Why did the USSR help North Korea with their nuclear program?
April 20, 2017 3:43 PM   Subscribe

I've been doing some research on North Korea's nuclear program just so I know more about the current situation. I am trying to find out if the Soviets actually helped the North Koreans get nukes, and what motivated the USSR to help North Korea with their nuclear program in the first place.

Wikipedia says that the Soviet Union starting helping North Korea with their nuclear program in 1956, but people on Quora and some other sources say that the USSR didn't help North Korea with nukes. Does anyone know the real story here or can point me to accurate sources?
posted by loganabbott to Science & Nature (1 answer total) 1 user marked this as a favorite
 
Wikipedia says that the Soviet Union starting helping North Korea with their nuclear program in 1956, but people on Quora and some other sources say that the USSR didn't help North Korea with nukes.

These statements are not necessarily contradictory. Nuclear program does not directly imply nukes. The Wikipedia article North Korea and weapons of mass destruction goes into more detail.
The nuclear program can be traced back to about 1962, when North Korea committed itself to what it called "all-fortressization", which was the beginning of the hyper-militarized North Korea of today.[8] In 1963, North Korea asked the Soviet Union for help in developing nuclear weapons, but was refused. The Soviet Union agreed to help North Korea develop a peaceful nuclear energy program, including the training of nuclear scientists. Later, China, after its nuclear tests, similarly rejected North Korean requests for help with developing nuclear weapons.[9]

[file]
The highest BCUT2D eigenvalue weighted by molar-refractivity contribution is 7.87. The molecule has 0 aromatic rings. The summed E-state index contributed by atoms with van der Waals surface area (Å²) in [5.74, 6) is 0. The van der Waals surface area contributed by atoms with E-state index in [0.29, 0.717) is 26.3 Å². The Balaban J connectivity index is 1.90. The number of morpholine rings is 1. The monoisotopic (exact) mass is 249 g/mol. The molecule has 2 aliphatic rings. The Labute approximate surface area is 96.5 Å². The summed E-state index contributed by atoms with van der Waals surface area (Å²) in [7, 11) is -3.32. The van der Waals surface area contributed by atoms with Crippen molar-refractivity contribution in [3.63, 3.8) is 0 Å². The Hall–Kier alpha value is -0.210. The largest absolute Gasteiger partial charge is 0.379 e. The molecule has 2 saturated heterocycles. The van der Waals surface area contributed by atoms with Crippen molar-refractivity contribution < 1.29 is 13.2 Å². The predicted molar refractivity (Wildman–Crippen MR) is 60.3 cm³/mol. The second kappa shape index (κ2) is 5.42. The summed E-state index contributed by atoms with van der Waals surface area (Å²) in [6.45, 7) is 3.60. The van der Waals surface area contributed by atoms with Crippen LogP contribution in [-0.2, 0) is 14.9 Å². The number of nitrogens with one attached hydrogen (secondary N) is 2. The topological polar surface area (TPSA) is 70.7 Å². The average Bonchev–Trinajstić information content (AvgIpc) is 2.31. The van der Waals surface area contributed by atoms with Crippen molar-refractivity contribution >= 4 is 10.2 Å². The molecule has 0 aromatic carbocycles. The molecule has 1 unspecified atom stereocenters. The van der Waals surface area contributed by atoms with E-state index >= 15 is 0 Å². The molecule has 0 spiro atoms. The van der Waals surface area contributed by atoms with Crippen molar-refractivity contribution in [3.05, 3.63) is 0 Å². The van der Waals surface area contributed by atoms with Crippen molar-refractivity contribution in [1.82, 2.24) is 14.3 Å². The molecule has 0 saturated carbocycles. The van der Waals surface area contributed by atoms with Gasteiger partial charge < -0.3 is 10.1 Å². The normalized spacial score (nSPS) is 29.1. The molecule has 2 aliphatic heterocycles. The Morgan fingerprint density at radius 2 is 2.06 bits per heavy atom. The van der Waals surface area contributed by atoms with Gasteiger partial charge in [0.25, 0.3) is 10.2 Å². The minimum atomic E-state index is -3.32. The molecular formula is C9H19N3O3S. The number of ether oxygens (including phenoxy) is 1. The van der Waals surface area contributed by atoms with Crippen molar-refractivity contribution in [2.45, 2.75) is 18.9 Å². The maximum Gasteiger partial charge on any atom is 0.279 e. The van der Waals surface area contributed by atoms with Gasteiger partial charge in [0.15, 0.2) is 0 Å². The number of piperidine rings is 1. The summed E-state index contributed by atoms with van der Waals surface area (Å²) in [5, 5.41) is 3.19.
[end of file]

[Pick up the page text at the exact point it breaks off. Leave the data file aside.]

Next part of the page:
Soviet specialists took part in the construction of the Yongbyon Nuclear Scientific Research Center[10] and began construction of an IRT-2000 research reactor in 1963, which became operational in 1965 and was upgraded to 8 MW in 1974.[11] In 1979 North Korea indigenously began to build in Yongbyon a second research reactor, an ore processing plant and a fuel rod fabrication plant.[12]

North Korea's nuclear weapons program dates back to the 1980s. Focusing on practical uses of nuclear energy and the completion of a nuclear weapon development system, North Korea began to operate facilities for uranium fabrication and conversion, and conducted high-explosive detonation tests.[8] In 1985 North Korea ratified the NPT, but did not conclude the required safeguards agreement with the IAEA until 1992.[13] In early 1993, while verifying North Korea's initial declaration, the IAEA concluded that there was strong evidence this declaration was incomplete. When North Korea refused the requested special inspection, the IAEA reported its non-compliance to the UN Security Council. In 1993, North Korea announced its withdrawal from the NPT, but suspended that withdrawal before it took effect.
posted by zamboni at 3:53 PM on April 20 [5 favorites]


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